Many homes in South Florida are equipped with impact windows to protect them from flying debris during a hurricane or strong tropical storm. If you’ve considered buying impact-resistant windows for your home, you’ll be able to make a well-informed decision by understanding some of the terms that apply to these products. There are two terms that you often here when inquiring about or researching different brands and comparing price points – “DP” or design pressure and “PG” or performance grade.
The design pressure rating represents an impact windows’ ability to withstand the force of high wind pressure. The numerical rating encompasses 3 different criteria:
- Air infiltration
- Structural load
- Water infiltration
The higher the rating, the better it can withstand these criteria. For instance, consider impact windows with a 50 DP rating. This means that the window can withstand 75 pounds of pressure per square foot. However, there have been cases where the manufacturer, either deliberately or inadvertently, misrepresented the rating. Most fabricators or manufacturers are accurate and honest when listing a DP rating. However, there are some who misrepresent the efficacy (effectiveness) of their window products by using a higher rating number.
Performance grade ratings were developed out of a need to encourage or promote more exact measurements of an impact-resistant windows’ efficiency and are a newer, updated type of rating system. Unlike the DP rating that only has to meet 2 of the 3 aforementioned criteria, PG ratings must meet all 3 – NO EXCEPTIONS! For example, impact windows with a rating of 40 may score in the 50 range on two of the criteria but will receive a lower score overall.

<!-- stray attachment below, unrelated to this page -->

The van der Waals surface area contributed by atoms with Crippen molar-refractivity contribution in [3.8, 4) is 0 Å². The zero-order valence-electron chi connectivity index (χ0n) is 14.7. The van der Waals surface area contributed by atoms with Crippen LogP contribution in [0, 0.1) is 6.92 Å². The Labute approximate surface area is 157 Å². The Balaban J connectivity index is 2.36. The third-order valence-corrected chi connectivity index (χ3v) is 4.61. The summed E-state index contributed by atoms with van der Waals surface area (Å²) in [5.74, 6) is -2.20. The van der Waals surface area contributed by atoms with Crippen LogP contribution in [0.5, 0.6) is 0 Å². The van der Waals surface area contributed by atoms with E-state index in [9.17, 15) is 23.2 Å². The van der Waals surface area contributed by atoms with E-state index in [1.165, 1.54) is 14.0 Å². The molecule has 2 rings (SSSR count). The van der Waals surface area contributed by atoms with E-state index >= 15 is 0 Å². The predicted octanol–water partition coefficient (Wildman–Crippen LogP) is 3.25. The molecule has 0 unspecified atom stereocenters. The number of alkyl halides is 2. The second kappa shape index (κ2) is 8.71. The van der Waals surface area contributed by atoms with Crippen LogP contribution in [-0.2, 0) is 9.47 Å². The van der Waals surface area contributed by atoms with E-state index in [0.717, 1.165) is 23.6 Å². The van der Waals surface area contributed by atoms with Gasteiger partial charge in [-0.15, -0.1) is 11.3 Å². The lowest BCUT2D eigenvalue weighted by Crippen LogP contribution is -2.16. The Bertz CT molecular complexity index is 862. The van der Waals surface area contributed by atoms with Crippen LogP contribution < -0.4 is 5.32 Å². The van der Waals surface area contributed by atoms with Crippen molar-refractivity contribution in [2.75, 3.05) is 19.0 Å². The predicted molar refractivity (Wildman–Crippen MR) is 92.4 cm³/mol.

How to read the Ratings
Hurricane categorization is calculated according to the Saffir-Simpson Hurricane Wind Scale. By simplifying the numbers, the category scale looks like this:
- Category 1: 74-95 mph
- Category 2: 96-110 mph
- Category 3: 111-129 mph
- Category 4: 130-156 mph
- Category 5: 157+ mph
If we convert the categories of the scale above into 10-point levels (10, 20, 30, . . . . . ) on the DP rating, a DP rating of 50 would mean that the impact-resistant glass could withstand hurricane-force winds of 157 mph or higher (technically, impact windows are supposed to hold up to winds much stronger than that). Keep in mind that DP ratings do not take accompanying tornadoes, projectiles, or strong wind gusts into account. They only apply to sustained winds.
That is why it is important to buy quality impact windows and doors by V & V Windows. They are U.S.-based manufacturers that offer a wide range to keep your home and business safe. By directly selling their products, you get to enjoy considerable discounts and affordable prices. Visit their showroom to see the impact doors and windows before you buy.